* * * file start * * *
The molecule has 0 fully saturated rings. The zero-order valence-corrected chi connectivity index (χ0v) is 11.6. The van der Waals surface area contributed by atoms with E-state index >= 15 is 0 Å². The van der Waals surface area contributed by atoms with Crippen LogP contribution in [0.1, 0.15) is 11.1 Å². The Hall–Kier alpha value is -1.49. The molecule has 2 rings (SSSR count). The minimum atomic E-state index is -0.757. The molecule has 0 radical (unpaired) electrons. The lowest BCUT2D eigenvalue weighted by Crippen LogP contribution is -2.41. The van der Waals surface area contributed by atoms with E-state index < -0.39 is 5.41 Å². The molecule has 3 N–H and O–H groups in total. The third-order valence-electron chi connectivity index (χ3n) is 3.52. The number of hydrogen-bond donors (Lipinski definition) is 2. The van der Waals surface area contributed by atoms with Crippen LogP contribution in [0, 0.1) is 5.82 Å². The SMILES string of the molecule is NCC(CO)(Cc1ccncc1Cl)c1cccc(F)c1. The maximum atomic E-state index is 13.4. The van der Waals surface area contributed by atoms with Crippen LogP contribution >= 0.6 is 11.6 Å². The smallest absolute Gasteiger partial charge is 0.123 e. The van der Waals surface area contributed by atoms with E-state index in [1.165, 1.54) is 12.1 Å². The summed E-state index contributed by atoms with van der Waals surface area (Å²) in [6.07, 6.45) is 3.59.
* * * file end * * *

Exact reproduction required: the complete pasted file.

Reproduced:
The molecule has 0 fully saturated rings. The zero-order valence-corrected chi connectivity index (χ0v) is 11.6. The van der Waals surface area contributed by atoms with E-state index >= 15 is 0 Å². The van der Waals surface area contributed by atoms with Crippen LogP contribution in [0.1, 0.15) is 11.1 Å². The Hall–Kier alpha value is -1.49. The molecule has 2 rings (SSSR count). The minimum atomic E-state index is -0.757. The molecule has 0 radical (unpaired) electrons. The lowest BCUT2D eigenvalue weighted by Crippen LogP contribution is -2.41. The van der Waals surface area contributed by atoms with E-state index < -0.39 is 5.41 Å². The molecule has 3 N–H and O–H groups in total. The third-order valence-electron chi connectivity index (χ3n) is 3.52. The number of hydrogen-bond donors (Lipinski definition) is 2. The van der Waals surface area contributed by atoms with Crippen LogP contribution in [0, 0.1) is 5.82 Å². The SMILES string of the molecule is NCC(CO)(Cc1ccncc1Cl)c1cccc(F)c1. The maximum atomic E-state index is 13.4. The van der Waals surface area contributed by atoms with Crippen LogP contribution >= 0.6 is 11.6 Å². The smallest absolute Gasteiger partial charge is 0.123 e. The van der Waals surface area contributed by atoms with E-state index in [1.165, 1.54) is 12.1 Å². The summed E-state index contributed by atoms with van der Waals surface area (Å²) in [6.07, 6.45) is 3.59.